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Should You Grade Your Trading Cards?

Collect A Hobby, Should You Grade Your Trading Cards

Should You Grade Your Trading Cards? I see this question asked all the time. People will post pictures of their cards, asking if they should get them graded. The truth is, only you can decide if you should grade a card or not. We do not know your financial situation, your intentions with the card or even the quality of the card. These are all things that only the owner can know. Grading can increase the value of the card as it gives a 3rd parties evaluation of a card. With that being said I will go through some things you think about if you are considering to get your card graded.

Pre-grading

Pre-grading is looking over the card before deciding to send it in for grading. Make sure to be extra critical. Do not assume you will get the highest grade. If you are pre-grading on a scale of 1-10 and can’t decide between a 7 or an 8, you should assume it will be a 7. Do not hope that the grader misses some whitening or goes easy on your centering. These grading companies can be very picky when grading. You would not want to send in a bunch of cards, all for them to return a grade or two lower than you expected. Think to yourself, if this card got a grade lower than my pre-grade, would I be happy with that outcome?

Condition

First thing you should look at on your trading card is its condition. There are a few areas you should take a look at.

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Centering

Is the border of the card equal on all sides? Make sure to send in cards that are equal on all sides. If this is not perfect it can harm the overall grade of the card. You can usually ballpark if the card is off-center or not. Use your best judgement, the more off-center the card is, the lower your grade will be for centering. If the card is severely off-center, it might qualify as a miscut card which can be very desirable to some collectors. However, getting a miscut qualifier is very difficult so look for cards to send in that have perfect borders.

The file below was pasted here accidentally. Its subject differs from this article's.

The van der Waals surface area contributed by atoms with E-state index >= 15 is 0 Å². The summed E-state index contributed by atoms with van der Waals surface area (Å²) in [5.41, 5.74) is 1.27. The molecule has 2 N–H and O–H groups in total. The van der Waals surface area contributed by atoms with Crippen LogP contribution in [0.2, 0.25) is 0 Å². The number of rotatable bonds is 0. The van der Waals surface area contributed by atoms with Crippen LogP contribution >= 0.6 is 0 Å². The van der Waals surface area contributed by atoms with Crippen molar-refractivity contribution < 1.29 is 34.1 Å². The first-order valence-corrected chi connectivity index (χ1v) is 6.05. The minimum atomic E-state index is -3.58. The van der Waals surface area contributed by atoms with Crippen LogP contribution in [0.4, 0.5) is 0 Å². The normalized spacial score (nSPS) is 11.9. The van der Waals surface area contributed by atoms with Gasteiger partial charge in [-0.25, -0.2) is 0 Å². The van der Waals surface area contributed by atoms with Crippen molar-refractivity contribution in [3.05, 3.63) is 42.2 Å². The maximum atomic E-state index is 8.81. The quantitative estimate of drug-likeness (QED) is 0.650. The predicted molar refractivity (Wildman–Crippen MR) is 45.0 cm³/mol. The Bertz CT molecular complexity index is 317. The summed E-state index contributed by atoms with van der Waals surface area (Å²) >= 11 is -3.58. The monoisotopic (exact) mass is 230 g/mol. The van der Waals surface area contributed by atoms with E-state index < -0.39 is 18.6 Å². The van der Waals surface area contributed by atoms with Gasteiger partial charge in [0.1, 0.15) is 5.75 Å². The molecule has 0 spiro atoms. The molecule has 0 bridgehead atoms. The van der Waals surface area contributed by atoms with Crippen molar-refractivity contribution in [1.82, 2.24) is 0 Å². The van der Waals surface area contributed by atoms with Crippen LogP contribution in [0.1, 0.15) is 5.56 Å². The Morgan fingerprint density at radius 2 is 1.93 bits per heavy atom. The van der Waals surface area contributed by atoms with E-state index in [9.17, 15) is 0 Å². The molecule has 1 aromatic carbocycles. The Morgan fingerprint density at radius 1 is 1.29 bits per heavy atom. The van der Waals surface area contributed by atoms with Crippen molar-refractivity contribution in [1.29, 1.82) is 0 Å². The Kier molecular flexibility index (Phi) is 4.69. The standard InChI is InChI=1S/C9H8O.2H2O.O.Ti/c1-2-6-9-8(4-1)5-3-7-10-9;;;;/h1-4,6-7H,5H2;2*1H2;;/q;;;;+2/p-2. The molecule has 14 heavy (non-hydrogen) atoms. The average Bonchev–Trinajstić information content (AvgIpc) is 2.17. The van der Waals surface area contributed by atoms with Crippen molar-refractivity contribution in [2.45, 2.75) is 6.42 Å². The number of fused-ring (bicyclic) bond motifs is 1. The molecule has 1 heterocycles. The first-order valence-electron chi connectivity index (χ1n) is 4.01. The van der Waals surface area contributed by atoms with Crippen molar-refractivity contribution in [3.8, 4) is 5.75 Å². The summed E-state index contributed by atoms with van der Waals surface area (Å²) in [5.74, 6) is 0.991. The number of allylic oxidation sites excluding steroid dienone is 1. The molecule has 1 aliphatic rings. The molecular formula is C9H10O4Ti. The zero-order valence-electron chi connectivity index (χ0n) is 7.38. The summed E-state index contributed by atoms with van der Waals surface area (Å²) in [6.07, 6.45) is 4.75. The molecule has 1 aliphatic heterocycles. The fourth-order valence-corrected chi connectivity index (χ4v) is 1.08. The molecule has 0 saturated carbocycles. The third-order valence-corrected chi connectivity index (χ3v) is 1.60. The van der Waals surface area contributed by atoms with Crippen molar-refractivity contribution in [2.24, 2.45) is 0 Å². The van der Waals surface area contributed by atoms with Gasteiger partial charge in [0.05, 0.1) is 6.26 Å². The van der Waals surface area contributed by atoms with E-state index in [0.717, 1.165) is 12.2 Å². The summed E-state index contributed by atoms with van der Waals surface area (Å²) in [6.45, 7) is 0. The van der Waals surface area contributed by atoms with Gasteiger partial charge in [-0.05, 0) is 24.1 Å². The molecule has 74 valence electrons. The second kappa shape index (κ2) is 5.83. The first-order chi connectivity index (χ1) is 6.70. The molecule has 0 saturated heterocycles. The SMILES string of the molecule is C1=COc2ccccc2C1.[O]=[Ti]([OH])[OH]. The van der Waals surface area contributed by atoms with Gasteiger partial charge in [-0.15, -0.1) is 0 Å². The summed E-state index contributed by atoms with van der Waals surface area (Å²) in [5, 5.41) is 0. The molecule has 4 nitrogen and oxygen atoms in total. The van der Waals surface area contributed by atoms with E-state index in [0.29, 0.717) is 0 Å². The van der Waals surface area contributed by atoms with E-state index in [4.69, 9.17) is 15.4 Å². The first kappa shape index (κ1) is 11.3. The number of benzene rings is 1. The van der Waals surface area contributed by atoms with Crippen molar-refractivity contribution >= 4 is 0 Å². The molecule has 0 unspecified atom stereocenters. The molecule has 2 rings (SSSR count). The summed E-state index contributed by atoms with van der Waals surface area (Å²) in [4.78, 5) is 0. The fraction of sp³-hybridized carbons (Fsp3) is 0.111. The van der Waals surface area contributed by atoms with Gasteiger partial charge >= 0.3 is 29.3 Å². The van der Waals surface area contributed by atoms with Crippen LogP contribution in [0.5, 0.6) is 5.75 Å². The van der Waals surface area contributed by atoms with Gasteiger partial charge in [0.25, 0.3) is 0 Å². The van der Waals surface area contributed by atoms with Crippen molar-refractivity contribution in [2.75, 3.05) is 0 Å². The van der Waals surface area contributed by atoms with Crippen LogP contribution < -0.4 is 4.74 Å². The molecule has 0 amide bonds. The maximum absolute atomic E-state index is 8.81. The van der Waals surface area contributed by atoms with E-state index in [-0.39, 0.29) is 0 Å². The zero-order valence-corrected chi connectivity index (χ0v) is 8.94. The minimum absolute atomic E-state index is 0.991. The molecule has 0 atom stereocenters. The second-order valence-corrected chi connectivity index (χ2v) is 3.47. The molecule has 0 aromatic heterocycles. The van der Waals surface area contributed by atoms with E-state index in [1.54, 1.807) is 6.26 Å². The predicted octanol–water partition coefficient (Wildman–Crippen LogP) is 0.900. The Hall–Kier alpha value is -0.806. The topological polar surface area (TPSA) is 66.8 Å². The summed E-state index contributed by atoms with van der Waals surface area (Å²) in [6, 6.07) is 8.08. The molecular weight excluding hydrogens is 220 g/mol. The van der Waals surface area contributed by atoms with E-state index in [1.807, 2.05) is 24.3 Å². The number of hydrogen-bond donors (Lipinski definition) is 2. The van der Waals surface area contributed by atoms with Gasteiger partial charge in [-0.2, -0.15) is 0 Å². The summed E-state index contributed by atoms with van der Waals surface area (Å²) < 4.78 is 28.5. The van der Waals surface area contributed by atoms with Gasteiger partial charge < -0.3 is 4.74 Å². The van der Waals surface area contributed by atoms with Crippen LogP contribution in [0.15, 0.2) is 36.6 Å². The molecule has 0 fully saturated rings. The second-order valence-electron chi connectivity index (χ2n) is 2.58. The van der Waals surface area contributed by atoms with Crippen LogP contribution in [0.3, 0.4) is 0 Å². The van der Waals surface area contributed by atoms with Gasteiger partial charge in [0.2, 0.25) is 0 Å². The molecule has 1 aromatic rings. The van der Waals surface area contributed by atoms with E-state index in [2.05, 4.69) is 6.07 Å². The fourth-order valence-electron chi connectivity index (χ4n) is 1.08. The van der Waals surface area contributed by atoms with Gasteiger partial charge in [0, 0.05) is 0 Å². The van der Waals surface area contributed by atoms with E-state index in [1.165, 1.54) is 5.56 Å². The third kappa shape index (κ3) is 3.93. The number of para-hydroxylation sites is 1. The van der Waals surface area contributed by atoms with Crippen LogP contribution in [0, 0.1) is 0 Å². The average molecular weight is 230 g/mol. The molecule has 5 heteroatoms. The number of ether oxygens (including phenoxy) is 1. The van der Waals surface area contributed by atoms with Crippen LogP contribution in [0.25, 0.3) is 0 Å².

Corners

Does the card have a nice square or rounded corner? (Depending on the trading card.) If it is dinged, bent or has whitening, it will hurt the grade. It can be difficult to see corner imperfections. If a card is dropped it can cause an almost unnoticeable bend. Make sure to put the card up against a different color background and examine closely. With the right lighting you might see a bend or whitening you never saw before. Sometimes, the card is cut poorly from the factory and can be damaged out of the pack, so look extra closely at those corners!

Edges

Similar to corners, are the edges. Are they clean with no dings or whitening? This is where you will find most of the whitening on the card. In Trading Card Games, the ones that have been played with suffer from horrible edgewear. Every time the card was shuffled gives it a chance to have edgewear. If you are playing with the cards, even in sleeves they can get damaged. When you are trying to put it in a hard sleeve, you can ding the edge. We have all done it and though it may seem insignificant, enough force while miss judging putting it in a hard sleeve can cause damage to lower the grade.